Insomnia linked to greater risk of heart attack
Mar. 3, 2023 Medical News Today
As research progresses, experts are finding more and more reasons for people to prioritize sleep. One area of interest is how the sleep disorder insomnia increases the risk for other health problems.
A recent review published in Clinical Cardiology examined how insomnia increases the risk of a heart attack. The review found that people with insomnia were 69% more likely to experience heart attacks. Researchers suggest that insomnia should be addressed as an essential heart attack risk factor.
How insomnia and sleep affect health
Insomnia happens when people have trouble falling asleep or staying asleep. Chronic insomnia occurs when the problem lasts for three months or more. Several factors can increase someone’s risk for insomnia, such as high-stress levels or chronic pain.
When people don’t get enough sleep, it can lead contribute to a variety of unpleasant symptoms and increase the risk for specific health problems. Non-study author Dr. Harneet Walia, director of Sleep Medicine and Continuous Improvement at Baptist Health Miami Cardiac & Vascular Institute, explained to Medical News Today:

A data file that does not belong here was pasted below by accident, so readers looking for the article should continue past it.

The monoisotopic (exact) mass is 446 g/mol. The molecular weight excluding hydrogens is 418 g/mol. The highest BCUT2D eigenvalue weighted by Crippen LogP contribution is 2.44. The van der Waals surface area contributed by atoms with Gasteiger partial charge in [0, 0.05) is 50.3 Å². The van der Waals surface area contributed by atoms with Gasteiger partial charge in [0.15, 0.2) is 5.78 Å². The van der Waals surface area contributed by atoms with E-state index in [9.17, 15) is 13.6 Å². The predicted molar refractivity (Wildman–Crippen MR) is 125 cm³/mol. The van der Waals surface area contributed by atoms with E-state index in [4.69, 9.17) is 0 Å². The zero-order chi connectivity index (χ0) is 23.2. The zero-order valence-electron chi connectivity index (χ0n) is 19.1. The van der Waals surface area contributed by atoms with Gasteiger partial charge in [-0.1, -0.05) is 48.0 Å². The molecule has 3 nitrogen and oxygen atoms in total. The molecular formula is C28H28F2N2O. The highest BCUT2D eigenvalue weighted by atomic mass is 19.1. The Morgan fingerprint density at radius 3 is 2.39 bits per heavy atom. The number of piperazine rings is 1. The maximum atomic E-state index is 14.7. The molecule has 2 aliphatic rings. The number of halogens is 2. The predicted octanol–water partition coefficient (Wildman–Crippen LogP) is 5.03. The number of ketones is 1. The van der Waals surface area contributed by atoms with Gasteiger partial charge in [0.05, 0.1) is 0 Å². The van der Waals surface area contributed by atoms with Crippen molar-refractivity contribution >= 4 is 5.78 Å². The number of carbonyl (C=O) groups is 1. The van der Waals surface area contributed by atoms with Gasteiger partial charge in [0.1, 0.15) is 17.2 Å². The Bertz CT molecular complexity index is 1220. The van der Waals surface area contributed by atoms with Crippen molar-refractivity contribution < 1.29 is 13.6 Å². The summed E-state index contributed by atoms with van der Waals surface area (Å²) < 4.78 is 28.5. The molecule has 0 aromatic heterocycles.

“Insomnia is associated with impairment in quality of life ranging from fatigue, sleepiness, mood changes, increased absenteeism, and low attention. They may also have decreased cognitive function. There are studies to suggest that insomnia is associated with cardiovascular and metabolic risk such as high blood pressure, heart attack and diabetes.”
Non-study author Dr. Wafi Momin, a cardiologist with UTHealth Houston Heart & Vascular and Memorial Hermann, further noted the following reasons for a good night’s sleep:
“Sleep is vital in helping the body repair itself. Getting at least 7 hours of sleep each night helps your body recover and allows you to function normally the following day. Regular, consistent sleep also helps regulate blood pressure, sugar levels, as well as weight. These health problems are linked to heart disease such as heart attack and stroke, so getting plenty of sleep and regulating these risk factors can be of much help.”